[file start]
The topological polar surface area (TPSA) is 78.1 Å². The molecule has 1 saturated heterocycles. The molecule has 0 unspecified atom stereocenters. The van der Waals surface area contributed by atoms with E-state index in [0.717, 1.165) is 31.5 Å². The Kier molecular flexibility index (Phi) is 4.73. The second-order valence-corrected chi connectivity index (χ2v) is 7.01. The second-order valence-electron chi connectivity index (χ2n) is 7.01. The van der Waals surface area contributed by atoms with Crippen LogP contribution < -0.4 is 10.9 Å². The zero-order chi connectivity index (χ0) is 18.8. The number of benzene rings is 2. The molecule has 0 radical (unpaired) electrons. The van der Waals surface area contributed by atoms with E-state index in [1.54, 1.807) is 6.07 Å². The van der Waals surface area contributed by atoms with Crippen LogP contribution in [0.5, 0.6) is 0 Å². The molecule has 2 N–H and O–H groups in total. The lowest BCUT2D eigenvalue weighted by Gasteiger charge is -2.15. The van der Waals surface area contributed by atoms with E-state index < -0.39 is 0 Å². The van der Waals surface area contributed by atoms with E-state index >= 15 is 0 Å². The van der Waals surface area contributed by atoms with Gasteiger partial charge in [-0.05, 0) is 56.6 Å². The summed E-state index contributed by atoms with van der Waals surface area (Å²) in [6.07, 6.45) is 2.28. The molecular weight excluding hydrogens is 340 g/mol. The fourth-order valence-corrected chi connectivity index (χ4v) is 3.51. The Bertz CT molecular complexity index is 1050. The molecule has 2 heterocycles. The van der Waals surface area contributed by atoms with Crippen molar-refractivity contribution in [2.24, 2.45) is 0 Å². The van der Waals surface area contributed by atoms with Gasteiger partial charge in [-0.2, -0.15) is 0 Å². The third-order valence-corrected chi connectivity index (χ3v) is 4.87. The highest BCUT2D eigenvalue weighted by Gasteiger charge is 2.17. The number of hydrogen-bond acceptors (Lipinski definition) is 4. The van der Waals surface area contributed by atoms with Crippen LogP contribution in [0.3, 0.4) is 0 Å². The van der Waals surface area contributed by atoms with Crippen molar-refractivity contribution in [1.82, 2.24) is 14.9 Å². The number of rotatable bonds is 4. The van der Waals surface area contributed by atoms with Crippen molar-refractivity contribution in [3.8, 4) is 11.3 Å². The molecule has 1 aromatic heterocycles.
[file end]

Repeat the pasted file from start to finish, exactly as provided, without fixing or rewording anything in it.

The topological polar surface area (TPSA) is 78.1 Å². The molecule has 1 saturated heterocycles. The molecule has 0 unspecified atom stereocenters. The van der Waals surface area contributed by atoms with E-state index in [0.717, 1.165) is 31.5 Å². The Kier molecular flexibility index (Phi) is 4.73. The second-order valence-corrected chi connectivity index (χ2v) is 7.01. The second-order valence-electron chi connectivity index (χ2n) is 7.01. The van der Waals surface area contributed by atoms with Crippen LogP contribution < -0.4 is 10.9 Å². The zero-order chi connectivity index (χ0) is 18.8. The number of benzene rings is 2. The molecule has 0 radical (unpaired) electrons. The van der Waals surface area contributed by atoms with E-state index in [1.54, 1.807) is 6.07 Å². The van der Waals surface area contributed by atoms with Crippen LogP contribution in [0.5, 0.6) is 0 Å². The molecule has 2 N–H and O–H groups in total. The lowest BCUT2D eigenvalue weighted by Gasteiger charge is -2.15. The van der Waals surface area contributed by atoms with E-state index < -0.39 is 0 Å². The van der Waals surface area contributed by atoms with E-state index >= 15 is 0 Å². The van der Waals surface area contributed by atoms with Gasteiger partial charge in [-0.05, 0) is 56.6 Å². The summed E-state index contributed by atoms with van der Waals surface area (Å²) in [6.07, 6.45) is 2.28. The molecular weight excluding hydrogens is 340 g/mol. The fourth-order valence-corrected chi connectivity index (χ4v) is 3.51. The Bertz CT molecular complexity index is 1050. The molecule has 2 heterocycles. The van der Waals surface area contributed by atoms with Crippen molar-refractivity contribution in [2.24, 2.45) is 0 Å². The van der Waals surface area contributed by atoms with Gasteiger partial charge in [-0.2, -0.15) is 0 Å². The third-order valence-corrected chi connectivity index (χ3v) is 4.87. The highest BCUT2D eigenvalue weighted by Gasteiger charge is 2.17. The number of hydrogen-bond acceptors (Lipinski definition) is 4. The van der Waals surface area contributed by atoms with Crippen LogP contribution in [0.3, 0.4) is 0 Å². The van der Waals surface area contributed by atoms with Crippen molar-refractivity contribution in [1.82, 2.24) is 14.9 Å². The number of rotatable bonds is 4. The van der Waals surface area contributed by atoms with Crippen molar-refractivity contribution in [3.8, 4) is 11.3 Å². The molecule has 1 aromatic heterocycles.